* Draghi holds rates steady but seems open to more stimulus
* Yellen reiterates supportive Federal Reserve view
* Separatists ignore Putin calls to postpone Ukraine
* China exports, imports beat forecast
(Updates to open of U.S. trading; changes dateline; previous
By Ryan Vlastelica
NEW YORK, May 8 Stock markets around the world
jumped on Thursday, lifted by supportive comments from central
banks in both Europe and the United States.
European shares climbed 1 percent after European
Central Bank President Mario Draghi was seen as opening the door
to more stimulus measures in June.
The ECB also resisted calls to cut rates, pushing the euro
down 0.3 percent against the dollar. It previously rose
to its highest level since November 2011.
In the United States, Federal Reserve Chair Janet Yellen, in
speaking to the Senate Budget Committee, repeated a statement
she made on Wednesday that she expects improved year-over-year
growth, though weakness in the housing sector could undermine
that forecast. Her comments that were seen as indicating
continued support for the economy.
"Given the need to stimulate the economy, the European
Central Bank may take some pages out of the U.S. play-book and
become more aggressive, which should continue to lift European
shares or companies tied to Europe," said Eric Teal, chief
investment officer at First Citizens Bancshares Inc. in Raleigh,
"So long as the Fed continues to take a wait-and-see
approach for removing stimulus, that should provide a good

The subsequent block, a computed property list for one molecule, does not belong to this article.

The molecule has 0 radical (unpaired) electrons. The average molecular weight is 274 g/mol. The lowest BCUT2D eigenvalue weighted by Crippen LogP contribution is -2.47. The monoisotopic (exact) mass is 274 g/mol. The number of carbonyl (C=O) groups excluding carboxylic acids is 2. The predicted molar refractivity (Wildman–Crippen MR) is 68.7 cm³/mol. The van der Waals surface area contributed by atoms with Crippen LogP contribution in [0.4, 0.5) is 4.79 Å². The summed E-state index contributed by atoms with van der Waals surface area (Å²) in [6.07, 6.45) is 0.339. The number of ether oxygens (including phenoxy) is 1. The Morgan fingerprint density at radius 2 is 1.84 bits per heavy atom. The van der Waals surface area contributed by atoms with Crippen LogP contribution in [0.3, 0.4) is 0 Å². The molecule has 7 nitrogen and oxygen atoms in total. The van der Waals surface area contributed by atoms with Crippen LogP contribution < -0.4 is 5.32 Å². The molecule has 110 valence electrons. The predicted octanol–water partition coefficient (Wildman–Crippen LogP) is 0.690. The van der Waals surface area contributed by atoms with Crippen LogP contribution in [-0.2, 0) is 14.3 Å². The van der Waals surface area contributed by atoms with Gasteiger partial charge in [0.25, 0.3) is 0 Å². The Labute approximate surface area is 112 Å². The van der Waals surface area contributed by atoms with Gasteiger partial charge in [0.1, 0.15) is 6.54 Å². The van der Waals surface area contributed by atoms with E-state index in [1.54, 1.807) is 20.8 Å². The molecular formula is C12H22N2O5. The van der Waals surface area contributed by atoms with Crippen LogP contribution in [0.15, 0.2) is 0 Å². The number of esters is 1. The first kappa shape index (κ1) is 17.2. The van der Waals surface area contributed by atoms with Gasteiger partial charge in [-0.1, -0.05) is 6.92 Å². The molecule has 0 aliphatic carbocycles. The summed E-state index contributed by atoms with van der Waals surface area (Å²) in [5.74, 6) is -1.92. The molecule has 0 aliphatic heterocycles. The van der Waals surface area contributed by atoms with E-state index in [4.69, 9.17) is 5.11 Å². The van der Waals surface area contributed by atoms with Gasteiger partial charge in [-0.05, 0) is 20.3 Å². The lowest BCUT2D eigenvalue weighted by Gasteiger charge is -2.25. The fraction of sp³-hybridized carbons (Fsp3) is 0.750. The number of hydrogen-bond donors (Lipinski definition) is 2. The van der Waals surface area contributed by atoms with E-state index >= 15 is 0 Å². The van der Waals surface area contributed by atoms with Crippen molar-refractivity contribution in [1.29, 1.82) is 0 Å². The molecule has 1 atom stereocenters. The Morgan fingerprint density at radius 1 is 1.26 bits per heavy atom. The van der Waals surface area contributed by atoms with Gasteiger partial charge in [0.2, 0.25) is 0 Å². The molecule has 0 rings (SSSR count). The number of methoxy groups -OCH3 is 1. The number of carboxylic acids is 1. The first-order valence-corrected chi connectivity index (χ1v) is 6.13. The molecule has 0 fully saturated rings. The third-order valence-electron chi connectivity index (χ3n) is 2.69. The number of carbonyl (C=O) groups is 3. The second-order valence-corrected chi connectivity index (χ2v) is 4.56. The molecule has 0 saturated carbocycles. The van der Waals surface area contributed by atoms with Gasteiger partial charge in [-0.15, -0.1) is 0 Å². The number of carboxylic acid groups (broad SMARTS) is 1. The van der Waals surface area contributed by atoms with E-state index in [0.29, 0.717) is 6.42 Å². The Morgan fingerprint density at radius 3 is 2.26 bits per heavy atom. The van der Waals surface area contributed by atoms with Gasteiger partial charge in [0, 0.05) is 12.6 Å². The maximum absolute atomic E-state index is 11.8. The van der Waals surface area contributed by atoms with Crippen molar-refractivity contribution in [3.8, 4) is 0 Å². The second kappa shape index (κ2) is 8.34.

backdrop for investments."
The Dow Jones industrial average was up 67.63
points, or 0.41 percent, at 16,586.17. The Standard & Poor's 500
Index was up 7.99 points, or 0.43 percent, at 1,886.20.
The Nasdaq Composite Index was up 35.91 points, or 0.88
percent, at 4,103.58.
The MSCI International ACWI Price Index rose
The yen rose slightly against the dollar while the
10-year U.S. Treasury yield was up 10/32, the yield
at 2.5856 percent.
The tense situation in the Ukraine also remained in view
after pro-Russian separatists in eastern Ukraine ignored a
public call by Russian President Vladimir Putin to postpone a
referendum on self-rule, declaring they would go ahead on Sunday
with a vote that could lead to war.
Gold, viewed as a safe-haven asset, was flat on the
day after dropping more than 1.5 percent over the previous two
sessions. Copper was also flat.
In Asia, China's exports and imports returned to slight
growth in April after a surprise fall last month, offering signs
that Beijing's use of targeted policy measures to underpin
growth may be starting to stabilize the economy.
U.S. crude futures fell 0.6 percent and Brent crude
was off 0.3 percent. Traders continued to watch the
situation in Ukraine, as well as Chinese crude imports, which
jumped to a record high.
(Editing by Dan Grebler)